Starkey's got some abandonment issues which results in him barking when he's on his own so he may not be a good candidate for an apartment. When he's around people, though, what a charmer. I know there are lots of condo/apartment dwellers who need a more quiet dog but still, I'm surprised Starkey hasn't been adopted yet by someone who doesn't have to deal with sensitive neighbours.




The best way to check on the adoption status of this dog (and other dogs and cats and other small domestic animals) is to visit Toronto Animal Services adoption website or call 416 338 6668 for the Toronto Animal Services South shelter. If the dog is no longer on the TAS adoption website, it's probably because it's been adopted already.



3 Comments to “Starkey - American Eskimo Pomeranian mix”

  1. Anonymous says:

    Gorgeous fellow. looks as if he is waiting to "shake a paw" with some loving new owner in that last photograph. And my once noisy cattle dog now barks for good reasons only (at least good in his mind!) Good luck Starkey

  2. Anonymous says:

    I think Starkey might be a Schipperke, from his looks and your description of his temperment. They do have some behavioural issues, so it would be good if TAS was aware of that, in Starkey's best interests!

  3. Monica says:

    He is just adorable - i saw him on Animal House Calls this past Tues. after his makeover. What a cutie pie! The groomer said he was excellent with them.

Leave a Reply



-----------------------------------------------------------------------------------------------------------------------------------------

A request

The reason for this blog is to help get specific dogs adopted from TAS but equally important is to try to normalize the idea of shelter dogs being just as good and just as desirable as any other dogs including those which are regularly merchandised by backyard breeders, puppy millers and those few remaining pet store owners who still feel a need to sell live animals. The single greatest stigma shelter animals still face is the belief that shelter animals are substandard animals. Anyone who has had enough experience with shelter animals knows this is untrue but the general public hasn't had the same experiences you've had. They see a nice dog photo in a glossy magazine and too many of them would never think of associating that dog with a dog from a shelter. After all, no one abandons perfectly good dogs, right? Unfortunately, as we all know, perfectly good dogs are abandoned all the time.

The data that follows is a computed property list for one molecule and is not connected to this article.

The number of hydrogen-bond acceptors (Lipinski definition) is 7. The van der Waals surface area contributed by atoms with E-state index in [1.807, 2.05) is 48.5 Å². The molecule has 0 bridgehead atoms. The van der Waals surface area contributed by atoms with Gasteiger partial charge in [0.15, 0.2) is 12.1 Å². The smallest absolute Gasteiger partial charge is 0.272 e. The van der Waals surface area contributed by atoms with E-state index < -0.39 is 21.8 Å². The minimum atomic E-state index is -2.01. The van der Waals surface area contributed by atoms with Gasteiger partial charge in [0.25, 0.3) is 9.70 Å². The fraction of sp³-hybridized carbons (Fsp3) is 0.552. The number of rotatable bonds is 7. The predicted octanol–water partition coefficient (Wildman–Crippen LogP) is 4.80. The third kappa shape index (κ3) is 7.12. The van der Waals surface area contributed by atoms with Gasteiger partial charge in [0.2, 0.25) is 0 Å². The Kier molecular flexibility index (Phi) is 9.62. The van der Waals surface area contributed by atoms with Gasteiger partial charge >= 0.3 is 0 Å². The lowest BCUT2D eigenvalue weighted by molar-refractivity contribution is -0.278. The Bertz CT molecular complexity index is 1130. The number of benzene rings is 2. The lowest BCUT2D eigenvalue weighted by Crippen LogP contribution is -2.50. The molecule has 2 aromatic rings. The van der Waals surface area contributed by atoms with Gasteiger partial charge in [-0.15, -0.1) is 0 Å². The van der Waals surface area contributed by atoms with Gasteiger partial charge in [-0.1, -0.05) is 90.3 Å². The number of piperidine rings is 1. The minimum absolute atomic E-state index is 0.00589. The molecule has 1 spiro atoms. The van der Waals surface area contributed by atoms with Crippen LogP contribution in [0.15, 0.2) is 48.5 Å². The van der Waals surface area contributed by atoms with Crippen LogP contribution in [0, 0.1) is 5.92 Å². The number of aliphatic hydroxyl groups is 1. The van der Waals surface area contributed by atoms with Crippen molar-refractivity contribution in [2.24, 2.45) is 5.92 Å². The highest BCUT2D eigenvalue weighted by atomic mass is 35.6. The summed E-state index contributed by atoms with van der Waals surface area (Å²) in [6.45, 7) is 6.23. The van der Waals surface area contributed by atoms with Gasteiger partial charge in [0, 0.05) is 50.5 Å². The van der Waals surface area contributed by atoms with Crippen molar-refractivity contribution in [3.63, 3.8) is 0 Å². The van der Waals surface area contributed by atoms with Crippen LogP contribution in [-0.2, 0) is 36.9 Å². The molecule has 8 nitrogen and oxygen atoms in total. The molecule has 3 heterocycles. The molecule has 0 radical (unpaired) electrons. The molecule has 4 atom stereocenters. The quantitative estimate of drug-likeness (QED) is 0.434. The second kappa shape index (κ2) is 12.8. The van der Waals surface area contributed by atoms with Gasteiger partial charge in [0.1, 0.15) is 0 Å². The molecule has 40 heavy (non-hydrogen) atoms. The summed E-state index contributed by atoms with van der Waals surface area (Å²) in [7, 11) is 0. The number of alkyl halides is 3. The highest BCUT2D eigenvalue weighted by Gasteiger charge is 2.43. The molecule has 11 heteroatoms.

The public still too often associates shelter dogs with images of beat up, sick, dirty, severely traumatized animals and while we definitely sometimes see victims such as these, they are certainly not the majority and, regardless, even the most abused animals can very often be saved and made whole again.

Pound Dogs sometimes discusses the sad histories some of the dogs have suffered. For the most part, though, it tries to present the dogs not as victims but as great potential family members. The goal is to raise the profiles of animals in adoption centers so that a potential pet owner sees them as the best choice, not just as the charity choice.

So, here's the favour I'm asking. Whenever you see a dog picture on these pages you think is decent enough, I'd like you to consider sharing it on Facebook or any other social media sites you're using (I know many of you do this already and thank you for that). And when you share it, please mention that the dog in the photo is a shelter dog like so many other shelter dogs waiting for a home. If we can get even five percent of the pet buying public to see shelter dogs differently, to see how beautiful they are and how wonderful they are, and to consider shelter dogs as their first choice for a new family member, we can end the suffering of homeless pets in this country.
-----------------------------------------------------------------------------------------------------------------------------------------